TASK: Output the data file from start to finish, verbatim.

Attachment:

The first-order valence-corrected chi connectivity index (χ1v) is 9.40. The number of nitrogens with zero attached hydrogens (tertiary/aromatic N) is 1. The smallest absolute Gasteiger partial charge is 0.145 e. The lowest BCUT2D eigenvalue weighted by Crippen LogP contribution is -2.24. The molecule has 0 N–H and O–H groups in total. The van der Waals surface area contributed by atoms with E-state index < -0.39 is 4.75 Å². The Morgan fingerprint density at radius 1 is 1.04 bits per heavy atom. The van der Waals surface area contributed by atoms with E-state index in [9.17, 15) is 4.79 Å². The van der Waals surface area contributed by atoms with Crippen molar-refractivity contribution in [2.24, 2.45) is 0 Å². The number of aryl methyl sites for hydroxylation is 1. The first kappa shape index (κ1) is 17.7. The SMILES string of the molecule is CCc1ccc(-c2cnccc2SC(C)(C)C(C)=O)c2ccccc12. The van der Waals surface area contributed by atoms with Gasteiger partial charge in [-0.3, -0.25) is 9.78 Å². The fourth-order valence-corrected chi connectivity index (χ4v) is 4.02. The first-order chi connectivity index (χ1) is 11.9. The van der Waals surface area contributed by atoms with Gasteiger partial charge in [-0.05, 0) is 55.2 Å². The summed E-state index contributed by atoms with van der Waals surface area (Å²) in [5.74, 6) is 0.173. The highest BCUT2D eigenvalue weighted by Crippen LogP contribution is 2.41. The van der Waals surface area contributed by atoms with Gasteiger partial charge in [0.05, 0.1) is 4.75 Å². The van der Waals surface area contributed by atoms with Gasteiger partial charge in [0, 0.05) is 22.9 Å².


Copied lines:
The first-order valence-corrected chi connectivity index (χ1v) is 9.40. The number of nitrogens with zero attached hydrogens (tertiary/aromatic N) is 1. The smallest absolute Gasteiger partial charge is 0.145 e. The lowest BCUT2D eigenvalue weighted by Crippen LogP contribution is -2.24. The molecule has 0 N–H and O–H groups in total. The van der Waals surface area contributed by atoms with E-state index < -0.39 is 4.75 Å². The Morgan fingerprint density at radius 1 is 1.04 bits per heavy atom. The van der Waals surface area contributed by atoms with E-state index in [9.17, 15) is 4.79 Å². The van der Waals surface area contributed by atoms with Crippen molar-refractivity contribution in [2.24, 2.45) is 0 Å². The number of aryl methyl sites for hydroxylation is 1. The first kappa shape index (κ1) is 17.7. The SMILES string of the molecule is CCc1ccc(-c2cnccc2SC(C)(C)C(C)=O)c2ccccc12. The van der Waals surface area contributed by atoms with Gasteiger partial charge in [-0.3, -0.25) is 9.78 Å². The fourth-order valence-corrected chi connectivity index (χ4v) is 4.02. The first-order chi connectivity index (χ1) is 11.9. The van der Waals surface area contributed by atoms with Gasteiger partial charge in [-0.05, 0) is 55.2 Å². The summed E-state index contributed by atoms with van der Waals surface area (Å²) in [5.74, 6) is 0.173. The highest BCUT2D eigenvalue weighted by Crippen LogP contribution is 2.41. The van der Waals surface area contributed by atoms with Gasteiger partial charge in [0.05, 0.1) is 4.75 Å². The van der Waals surface area contributed by atoms with Gasteiger partial charge in [0, 0.05) is 22.9 Å².